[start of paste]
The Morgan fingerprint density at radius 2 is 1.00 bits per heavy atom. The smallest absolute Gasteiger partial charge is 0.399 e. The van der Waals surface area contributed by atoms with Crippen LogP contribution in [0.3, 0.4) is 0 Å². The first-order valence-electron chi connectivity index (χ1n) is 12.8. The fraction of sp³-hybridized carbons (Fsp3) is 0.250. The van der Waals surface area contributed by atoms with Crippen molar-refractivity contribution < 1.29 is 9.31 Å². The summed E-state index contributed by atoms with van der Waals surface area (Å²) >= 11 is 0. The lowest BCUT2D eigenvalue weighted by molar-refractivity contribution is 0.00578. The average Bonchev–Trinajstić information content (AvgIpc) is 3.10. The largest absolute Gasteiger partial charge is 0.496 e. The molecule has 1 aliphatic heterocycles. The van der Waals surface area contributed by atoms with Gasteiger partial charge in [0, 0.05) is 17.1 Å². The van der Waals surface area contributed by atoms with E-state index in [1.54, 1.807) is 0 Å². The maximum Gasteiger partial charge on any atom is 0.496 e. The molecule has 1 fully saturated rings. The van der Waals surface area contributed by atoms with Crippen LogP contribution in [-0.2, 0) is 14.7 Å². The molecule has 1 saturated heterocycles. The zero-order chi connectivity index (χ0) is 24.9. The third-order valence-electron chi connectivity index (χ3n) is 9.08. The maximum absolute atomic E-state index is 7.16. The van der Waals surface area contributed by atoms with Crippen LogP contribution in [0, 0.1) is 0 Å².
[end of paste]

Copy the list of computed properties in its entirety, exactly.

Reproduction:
The Morgan fingerprint density at radius 2 is 1.00 bits per heavy atom. The smallest absolute Gasteiger partial charge is 0.399 e. The van der Waals surface area contributed by atoms with Crippen LogP contribution in [0.3, 0.4) is 0 Å². The first-order valence-electron chi connectivity index (χ1n) is 12.8. The fraction of sp³-hybridized carbons (Fsp3) is 0.250. The van der Waals surface area contributed by atoms with Crippen molar-refractivity contribution < 1.29 is 9.31 Å². The summed E-state index contributed by atoms with van der Waals surface area (Å²) >= 11 is 0. The lowest BCUT2D eigenvalue weighted by molar-refractivity contribution is 0.00578. The average Bonchev–Trinajstić information content (AvgIpc) is 3.10. The largest absolute Gasteiger partial charge is 0.496 e. The molecule has 1 aliphatic heterocycles. The van der Waals surface area contributed by atoms with Gasteiger partial charge in [0, 0.05) is 17.1 Å². The van der Waals surface area contributed by atoms with E-state index in [1.54, 1.807) is 0 Å². The maximum Gasteiger partial charge on any atom is 0.496 e. The molecule has 1 fully saturated rings. The van der Waals surface area contributed by atoms with Crippen LogP contribution in [-0.2, 0) is 14.7 Å². The molecule has 1 saturated heterocycles. The zero-order chi connectivity index (χ0) is 24.9. The third-order valence-electron chi connectivity index (χ3n) is 9.08. The maximum absolute atomic E-state index is 7.16. The van der Waals surface area contributed by atoms with Crippen LogP contribution in [0, 0.1) is 0 Å².